Streams

Adding It Up, Part 2: How to Keep an 'A'

Friday, October 30, 2009

Less than a third of the nation’s community college students earn degrees after 3 years. One reason is the large number of students who need remedial classes. Here in New York, 75 percent of freshmen at the City University of New York’s community colleges take remedial math, writing or reading. WNYC’s Beth Fertig is spending this semester following a remedial math class at LaGuardia Community College in Queens. As she discovered, the students have competing demands which can make it difficult to keep up.

REPORTER: On the first day of class in September, Professor Jorge Perez told his students they were all starting off with an A.

PEREZ: Okay, everybody has an A. Am I clear? Now, it’s up to you to keep it.

REPORTER: Three weeks later, during a class on linear equations, Perez read off a list of how many students had completed their homework from the previous session. 32 were officially registered, and 29 had been coming to class. But as of 10 that morning, only 8 had done the assignment, which was due at midnight.

PEREZ: There are let me see, one, two, three, four, five, six, seven, eight. Only eight students have done this homework. Out of those eight students, seven got a 100. Is that telling you something?

STUDENTS: Uh hu.

PEREZ: What is telling you? That those are the students who care.

REPORTER: If Perez’s students don’t always seem to care, that’s because math isn’t exactly a favorite topic. They all wound up in this remedial class –- which is about the equivalent of 9th grade algebra -- because they failed an assessment test. And more than half of this class already flunked remedial math at least once before.

MAHNKEN: Three times two?

NEMETH: What is it, two equals?

MAHNKEN: Two equals X, three times two equals X

REPORTER: 35 year old Dylan Mahnken is in the math lab going over equations with 42 year old Mark Nemeth. They’ve both returned to school in the hopes of changing careers.

MAHNKEN: I hate it, I hate it!

REPORTER: Mahnken didn’t do his homework this week, even though he’d done all of his other assignments and quizzes, which are submitted online.

MAHNKEN: I got stuck up halfway through the last homework and I didn’t do the last quiz. Cause I got stuck, stuck in a rut.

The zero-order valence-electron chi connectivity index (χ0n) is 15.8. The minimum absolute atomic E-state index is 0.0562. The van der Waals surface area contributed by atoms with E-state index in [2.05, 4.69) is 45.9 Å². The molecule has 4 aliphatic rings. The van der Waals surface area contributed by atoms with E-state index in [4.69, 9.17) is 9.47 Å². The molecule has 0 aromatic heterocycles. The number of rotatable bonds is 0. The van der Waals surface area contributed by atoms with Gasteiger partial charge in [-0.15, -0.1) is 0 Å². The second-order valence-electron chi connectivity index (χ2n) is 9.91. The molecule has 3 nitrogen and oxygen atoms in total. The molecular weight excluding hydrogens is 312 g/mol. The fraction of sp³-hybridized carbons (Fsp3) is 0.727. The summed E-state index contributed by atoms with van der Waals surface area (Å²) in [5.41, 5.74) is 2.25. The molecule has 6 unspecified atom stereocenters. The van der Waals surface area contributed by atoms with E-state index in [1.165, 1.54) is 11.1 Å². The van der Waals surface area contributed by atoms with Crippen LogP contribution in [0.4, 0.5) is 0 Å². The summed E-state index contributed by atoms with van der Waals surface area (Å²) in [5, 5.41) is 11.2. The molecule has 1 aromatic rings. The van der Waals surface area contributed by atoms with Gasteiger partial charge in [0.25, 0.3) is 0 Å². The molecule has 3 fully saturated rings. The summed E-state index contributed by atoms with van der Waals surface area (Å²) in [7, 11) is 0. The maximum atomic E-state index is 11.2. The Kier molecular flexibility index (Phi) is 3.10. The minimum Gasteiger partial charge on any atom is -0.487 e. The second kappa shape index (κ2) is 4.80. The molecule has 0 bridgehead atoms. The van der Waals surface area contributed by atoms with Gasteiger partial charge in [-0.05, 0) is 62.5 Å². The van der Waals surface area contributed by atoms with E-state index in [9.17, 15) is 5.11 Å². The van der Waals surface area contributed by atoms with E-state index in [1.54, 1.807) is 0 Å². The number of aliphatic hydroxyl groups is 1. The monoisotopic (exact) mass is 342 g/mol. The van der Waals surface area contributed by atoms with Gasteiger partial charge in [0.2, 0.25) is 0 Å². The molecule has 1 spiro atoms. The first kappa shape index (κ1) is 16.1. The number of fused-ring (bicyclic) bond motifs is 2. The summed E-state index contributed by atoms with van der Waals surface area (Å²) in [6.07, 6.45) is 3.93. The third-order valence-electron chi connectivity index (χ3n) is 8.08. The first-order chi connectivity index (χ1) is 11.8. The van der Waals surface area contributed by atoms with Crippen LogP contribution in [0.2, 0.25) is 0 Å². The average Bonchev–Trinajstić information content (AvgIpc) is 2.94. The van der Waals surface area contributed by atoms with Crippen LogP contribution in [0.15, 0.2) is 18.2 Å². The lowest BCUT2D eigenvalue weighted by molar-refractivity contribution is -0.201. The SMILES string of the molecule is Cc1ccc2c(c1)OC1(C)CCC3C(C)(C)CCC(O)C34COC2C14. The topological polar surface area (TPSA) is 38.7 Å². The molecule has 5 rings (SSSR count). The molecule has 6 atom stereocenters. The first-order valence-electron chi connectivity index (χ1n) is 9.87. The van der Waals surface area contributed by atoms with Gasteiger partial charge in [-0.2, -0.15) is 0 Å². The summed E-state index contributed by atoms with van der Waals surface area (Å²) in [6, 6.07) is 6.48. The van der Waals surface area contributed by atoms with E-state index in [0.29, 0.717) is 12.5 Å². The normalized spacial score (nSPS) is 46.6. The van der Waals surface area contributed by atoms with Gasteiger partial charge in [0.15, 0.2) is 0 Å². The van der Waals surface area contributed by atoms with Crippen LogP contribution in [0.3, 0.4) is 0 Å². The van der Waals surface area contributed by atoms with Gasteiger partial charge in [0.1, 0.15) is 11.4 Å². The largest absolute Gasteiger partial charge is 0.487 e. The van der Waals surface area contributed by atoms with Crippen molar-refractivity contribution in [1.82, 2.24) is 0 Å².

REPORTER: Remedial classes aren’t for credit. They’re often viewed as a necessary evil, the last hurdle to completing your course load. 22 year old Patricia, who declines to give her full name, says she’s keeping up. But it’s tiring because she works full time at a store in Manhattan while majoring in business administration.

PATRICIA: Oh yeah, absolutely. And I still have to pass my other classes which are more important for me cause I’m getting credits for and I’m majoring in them, so math for me? I don’t care.

REPORTER: However, she said she still hoped to complete the homework before the midnight deadline. So did Victor Lopez, who also works full-time.

LOPEZ: Today I have to finish the quiz that I left over last night, I was so tired. I just turned off my computer and went to sleep.

REPORTER: But that night, Lopez stayed awake after he got home from work and did finish his homework.

REPORTER: A few weeks later we’re at the Game Star on Junction Boulevard, where Lopez works selling video games and phones. He says he’s passed every assignment and even got a 91 on his first in-class exam.

LOPEZ: You have to motivate yourself that’s one thing.

REPORTER: 25 year old Lopez learned that the hard way. He dropped out of high school when he was an 18 year old ninth grader, admitting he just wasn’t interested. He’s been working in the electronics store ever since and says he’s hit a dead end.

LOPEZ: I remember I wanted to leave the job at one point cause I wasn’t getting paid enough. And my friend worked at a bank. And he tells me like what the requirements are, you need a high school diploma, GED. And I’m like OK I’m lacking one thing, important and that’s a GED. And most of the jobs right now they do require GEDs.

REPORTER: Lopez got his GED about a year ago, passing it on the second try. Now that he’s in college, he’s much more serious about school. The math professor allows students to take their online quizzes up to ten times to get the best score, because the software company generates different questions. Lopez makes the most of that.

LOPEZ: There was like a quiz that’s only four questions. I would always get like 75% and I’m like OK I can do better than that, it’s just four questions, I could do better than that. I took like almost 5 times to make it 100 percent, cause I know I could do better.

REPORTER: Lopez is succeeding despite a demanding schedule. He’s taking a full load of four classes, while working 35 hours a week. Professor Perez knows that’s not unusual. Most students work. A few are even on public assistance. That’s why Perez says he eventually relaxed the deadline for the homework assignment on linear equations. He says he does this often for his remedial classes.

PEREZ: As it normally happen when the test is coming the students say well, I need to study, so they were asking for extra time to do the homework. And since the idea for me is that they are going to learn I didn’t see anything wrong in giving them more time to do it.

REPORTER: Perez says almost everyone turned in their homework once he extended the deadline. But, as usual, that’s not always enough to keep them enrolled. Just before the midterm, two students officially dropped the course and five others had been repeatedly absent. For WNYC I’m Beth Fertig.

Hear more voices and see some of the students from this series here.

Learn more about Perez' class here.

Listen to Part 1 of this series here.

This report was compiled with assistance from the Hechinger Institute on Education and the Media at Columbia University.

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